Wenceslao: The Caitlin Clark story

Candid Thoughts
SunStar Wenceslao
SunStar Wenceslao

Women’s basketball in the country is nonexistent. I know that because I have long been a basketball aficionado myself.

There are two reasons for this. One is that private and public schools in the country do not have a program for developing the sport. Then there is the lack of public interest in it. Even in the backyards and other community spaces, women rarely play the game. When I was in high school in Southwestern University, I knew of only one person who was interested in women’s basketball and she was a lesbian. She did play the game but nobody else was with her. I saw her when I was in college. She was still a lesbian and it seemed to me like she was living a lonely life.

Things are different in the United States, of course. That is the country where basketball originated. Women’s basketball does exist there, but people interested in the game are few. Women’s basketball does exist at the collegiate level but interest in the game is lesser compared with those interested in men’s basketball. In the pros, the National Basketball Association or NBA subsidizes its women counterpart, the WNBA.

The landscape is beginning to change, though, with Caitlin Clark, a woman who shoots three pointers farther than the designated line on the basketball court. She is considered as the female version of Stephen Curry, the NBA’s greatest shooter. This is what mainly attracted fans to women’s basketball nowadays. After breaking shooting records and leading her college team, the Iowa Hawkeyes, to multiyear national finals games, Clark is now playing with the lowly Indiana Fever in the WNBA after she was picked number one in the draft.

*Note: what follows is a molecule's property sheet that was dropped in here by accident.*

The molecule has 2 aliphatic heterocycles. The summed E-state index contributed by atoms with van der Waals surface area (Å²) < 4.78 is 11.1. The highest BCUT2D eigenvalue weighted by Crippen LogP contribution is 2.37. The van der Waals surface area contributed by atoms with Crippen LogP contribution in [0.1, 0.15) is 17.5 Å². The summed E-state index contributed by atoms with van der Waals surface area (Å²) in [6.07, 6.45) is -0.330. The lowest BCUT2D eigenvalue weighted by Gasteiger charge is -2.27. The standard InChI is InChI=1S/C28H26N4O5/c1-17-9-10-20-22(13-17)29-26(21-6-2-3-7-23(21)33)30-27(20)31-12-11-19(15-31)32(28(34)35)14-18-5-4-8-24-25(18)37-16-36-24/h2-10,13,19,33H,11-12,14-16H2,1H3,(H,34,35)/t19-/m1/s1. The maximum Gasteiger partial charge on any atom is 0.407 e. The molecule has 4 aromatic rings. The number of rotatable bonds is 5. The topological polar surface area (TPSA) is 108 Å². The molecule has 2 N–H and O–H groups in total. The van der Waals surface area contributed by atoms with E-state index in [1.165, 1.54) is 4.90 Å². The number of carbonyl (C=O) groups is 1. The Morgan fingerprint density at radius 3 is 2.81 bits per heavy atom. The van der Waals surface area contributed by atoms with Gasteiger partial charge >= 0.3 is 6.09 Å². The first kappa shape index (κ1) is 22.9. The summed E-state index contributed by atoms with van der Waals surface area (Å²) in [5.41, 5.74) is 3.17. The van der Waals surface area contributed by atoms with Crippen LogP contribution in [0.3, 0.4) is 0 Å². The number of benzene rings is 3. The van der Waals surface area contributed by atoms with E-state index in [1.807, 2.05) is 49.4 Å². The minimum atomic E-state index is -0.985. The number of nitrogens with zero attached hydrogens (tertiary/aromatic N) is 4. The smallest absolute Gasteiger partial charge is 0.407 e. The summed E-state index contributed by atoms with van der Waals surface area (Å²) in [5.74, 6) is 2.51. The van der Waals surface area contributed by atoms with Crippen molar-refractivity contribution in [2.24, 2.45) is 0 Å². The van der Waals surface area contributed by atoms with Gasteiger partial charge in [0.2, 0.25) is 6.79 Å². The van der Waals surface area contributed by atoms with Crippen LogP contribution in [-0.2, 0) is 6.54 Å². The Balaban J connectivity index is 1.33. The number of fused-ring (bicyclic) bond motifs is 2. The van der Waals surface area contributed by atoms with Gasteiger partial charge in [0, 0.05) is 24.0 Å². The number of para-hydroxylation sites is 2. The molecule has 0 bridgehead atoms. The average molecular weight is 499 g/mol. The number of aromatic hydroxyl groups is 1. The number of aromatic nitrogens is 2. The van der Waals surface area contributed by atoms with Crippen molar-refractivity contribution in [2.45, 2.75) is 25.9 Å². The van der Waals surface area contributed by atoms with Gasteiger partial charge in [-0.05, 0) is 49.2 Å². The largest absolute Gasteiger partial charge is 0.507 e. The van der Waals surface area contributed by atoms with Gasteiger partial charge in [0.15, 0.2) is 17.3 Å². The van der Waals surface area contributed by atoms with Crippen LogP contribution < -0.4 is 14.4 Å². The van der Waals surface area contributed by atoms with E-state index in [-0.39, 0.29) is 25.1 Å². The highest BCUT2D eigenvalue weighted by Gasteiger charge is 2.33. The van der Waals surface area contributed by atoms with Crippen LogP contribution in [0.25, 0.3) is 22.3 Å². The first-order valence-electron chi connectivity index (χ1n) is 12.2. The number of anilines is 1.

But there’s a catch there. Clark is white, pretty and is straight, meaning that she has a boyfriend. In the WNBA, the players are mostly black and a good percentage of them are members of the LGBTQ+ community. While Clark has drawn attention to women’s basketball, she is also facing resentment from the veteran players — most of them are black, and many belong to the LGBTQ+ community.

I don’t know how popular Clark is in the Philippines. Basketball is indeed our national pastime but our focus is on the men and not on the women. We do not know the WNBA and its stars although we are very knowledgeable about the NBA. On Facebook, some people have been posting updates about the NBA playoffs and about the coming finals between the Boston Celtics and the Dallas Mavericks. I still have to hear talks about Clark’s journey from the collegiate level to the WNBA.

And while interest in the Philippine Basketball Association or PBA is waning, interest in women’s volleyball is on the upsurge. This can be added to the reason why nobody here knows who Clark is and how she has attracted controversy in the US. But this can be both good and bad, depending on one’s bias. This can be good for women’s volleyball in the country but bad for basketball aficionados here.

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